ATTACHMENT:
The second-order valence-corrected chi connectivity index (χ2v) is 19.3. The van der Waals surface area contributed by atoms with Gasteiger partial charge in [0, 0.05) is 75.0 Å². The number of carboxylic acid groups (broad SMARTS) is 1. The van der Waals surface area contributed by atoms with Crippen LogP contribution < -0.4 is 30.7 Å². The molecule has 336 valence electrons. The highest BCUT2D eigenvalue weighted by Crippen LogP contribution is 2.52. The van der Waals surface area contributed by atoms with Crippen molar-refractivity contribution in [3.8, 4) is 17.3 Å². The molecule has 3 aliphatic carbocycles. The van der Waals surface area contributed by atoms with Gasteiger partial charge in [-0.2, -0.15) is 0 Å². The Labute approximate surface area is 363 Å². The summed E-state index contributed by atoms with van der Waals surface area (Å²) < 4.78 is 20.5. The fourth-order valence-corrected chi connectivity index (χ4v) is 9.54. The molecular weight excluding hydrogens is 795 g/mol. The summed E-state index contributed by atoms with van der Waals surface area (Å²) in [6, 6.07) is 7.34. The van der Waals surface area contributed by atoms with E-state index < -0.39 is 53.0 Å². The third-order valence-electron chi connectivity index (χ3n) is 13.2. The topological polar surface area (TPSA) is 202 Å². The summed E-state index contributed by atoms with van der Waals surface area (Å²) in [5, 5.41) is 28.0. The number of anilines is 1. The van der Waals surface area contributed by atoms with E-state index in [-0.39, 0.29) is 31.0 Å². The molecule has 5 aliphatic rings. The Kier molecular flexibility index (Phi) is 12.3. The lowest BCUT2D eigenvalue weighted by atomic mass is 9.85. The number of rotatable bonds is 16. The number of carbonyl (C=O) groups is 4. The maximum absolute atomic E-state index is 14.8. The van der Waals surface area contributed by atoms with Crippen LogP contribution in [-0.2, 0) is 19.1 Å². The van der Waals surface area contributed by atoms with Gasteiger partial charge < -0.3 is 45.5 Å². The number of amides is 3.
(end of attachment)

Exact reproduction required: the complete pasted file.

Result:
The second-order valence-corrected chi connectivity index (χ2v) is 19.3. The van der Waals surface area contributed by atoms with Gasteiger partial charge in [0, 0.05) is 75.0 Å². The number of carboxylic acid groups (broad SMARTS) is 1. The van der Waals surface area contributed by atoms with Crippen LogP contribution < -0.4 is 30.7 Å². The molecule has 336 valence electrons. The highest BCUT2D eigenvalue weighted by Crippen LogP contribution is 2.52. The van der Waals surface area contributed by atoms with Crippen molar-refractivity contribution in [3.8, 4) is 17.3 Å². The molecule has 3 aliphatic carbocycles. The van der Waals surface area contributed by atoms with Gasteiger partial charge in [-0.2, -0.15) is 0 Å². The Labute approximate surface area is 363 Å². The summed E-state index contributed by atoms with van der Waals surface area (Å²) < 4.78 is 20.5. The fourth-order valence-corrected chi connectivity index (χ4v) is 9.54. The molecular weight excluding hydrogens is 795 g/mol. The summed E-state index contributed by atoms with van der Waals surface area (Å²) in [6, 6.07) is 7.34. The van der Waals surface area contributed by atoms with E-state index < -0.39 is 53.0 Å². The third-order valence-electron chi connectivity index (χ3n) is 13.2. The topological polar surface area (TPSA) is 202 Å². The summed E-state index contributed by atoms with van der Waals surface area (Å²) in [5, 5.41) is 28.0. The number of anilines is 1. The van der Waals surface area contributed by atoms with E-state index in [-0.39, 0.29) is 31.0 Å². The molecule has 5 aliphatic rings. The Kier molecular flexibility index (Phi) is 12.3. The lowest BCUT2D eigenvalue weighted by atomic mass is 9.85. The number of rotatable bonds is 16. The number of carbonyl (C=O) groups is 4. The maximum absolute atomic E-state index is 14.8. The van der Waals surface area contributed by atoms with Crippen LogP contribution in [-0.2, 0) is 19.1 Å². The van der Waals surface area contributed by atoms with Gasteiger partial charge < -0.3 is 45.5 Å². The number of amides is 3.